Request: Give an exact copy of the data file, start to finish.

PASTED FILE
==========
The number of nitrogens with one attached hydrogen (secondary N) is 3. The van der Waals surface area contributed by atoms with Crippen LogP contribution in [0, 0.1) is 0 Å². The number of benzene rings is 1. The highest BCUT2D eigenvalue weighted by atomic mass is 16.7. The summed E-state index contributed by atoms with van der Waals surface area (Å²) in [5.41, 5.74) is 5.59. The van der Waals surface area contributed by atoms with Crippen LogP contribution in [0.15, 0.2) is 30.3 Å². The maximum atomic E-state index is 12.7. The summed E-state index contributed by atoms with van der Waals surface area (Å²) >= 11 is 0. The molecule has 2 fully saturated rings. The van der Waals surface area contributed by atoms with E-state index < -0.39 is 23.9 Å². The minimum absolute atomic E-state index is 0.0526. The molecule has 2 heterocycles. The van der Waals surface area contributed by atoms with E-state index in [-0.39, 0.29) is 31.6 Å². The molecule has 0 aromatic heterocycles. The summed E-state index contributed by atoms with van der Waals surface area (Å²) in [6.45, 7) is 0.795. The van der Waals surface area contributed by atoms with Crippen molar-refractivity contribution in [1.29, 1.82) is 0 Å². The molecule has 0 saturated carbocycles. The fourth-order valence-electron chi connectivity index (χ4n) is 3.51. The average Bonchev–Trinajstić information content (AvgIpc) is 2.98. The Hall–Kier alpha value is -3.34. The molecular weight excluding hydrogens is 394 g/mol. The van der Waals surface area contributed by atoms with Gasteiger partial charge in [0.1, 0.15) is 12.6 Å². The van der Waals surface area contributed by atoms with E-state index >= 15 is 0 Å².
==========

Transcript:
The number of nitrogens with one attached hydrogen (secondary N) is 3. The van der Waals surface area contributed by atoms with Crippen LogP contribution in [0, 0.1) is 0 Å². The number of benzene rings is 1. The highest BCUT2D eigenvalue weighted by atomic mass is 16.7. The summed E-state index contributed by atoms with van der Waals surface area (Å²) in [5.41, 5.74) is 5.59. The van der Waals surface area contributed by atoms with Crippen LogP contribution in [0.15, 0.2) is 30.3 Å². The maximum atomic E-state index is 12.7. The summed E-state index contributed by atoms with van der Waals surface area (Å²) >= 11 is 0. The molecule has 2 fully saturated rings. The van der Waals surface area contributed by atoms with E-state index < -0.39 is 23.9 Å². The minimum absolute atomic E-state index is 0.0526. The molecule has 2 heterocycles. The van der Waals surface area contributed by atoms with E-state index in [-0.39, 0.29) is 31.6 Å². The molecule has 0 aromatic heterocycles. The summed E-state index contributed by atoms with van der Waals surface area (Å²) in [6.45, 7) is 0.795. The van der Waals surface area contributed by atoms with Crippen molar-refractivity contribution in [1.29, 1.82) is 0 Å². The molecule has 0 saturated carbocycles. The fourth-order valence-electron chi connectivity index (χ4n) is 3.51. The average Bonchev–Trinajstić information content (AvgIpc) is 2.98. The Hall–Kier alpha value is -3.34. The molecular weight excluding hydrogens is 394 g/mol. The van der Waals surface area contributed by atoms with Gasteiger partial charge in [0.1, 0.15) is 12.6 Å². The van der Waals surface area contributed by atoms with E-state index >= 15 is 0 Å².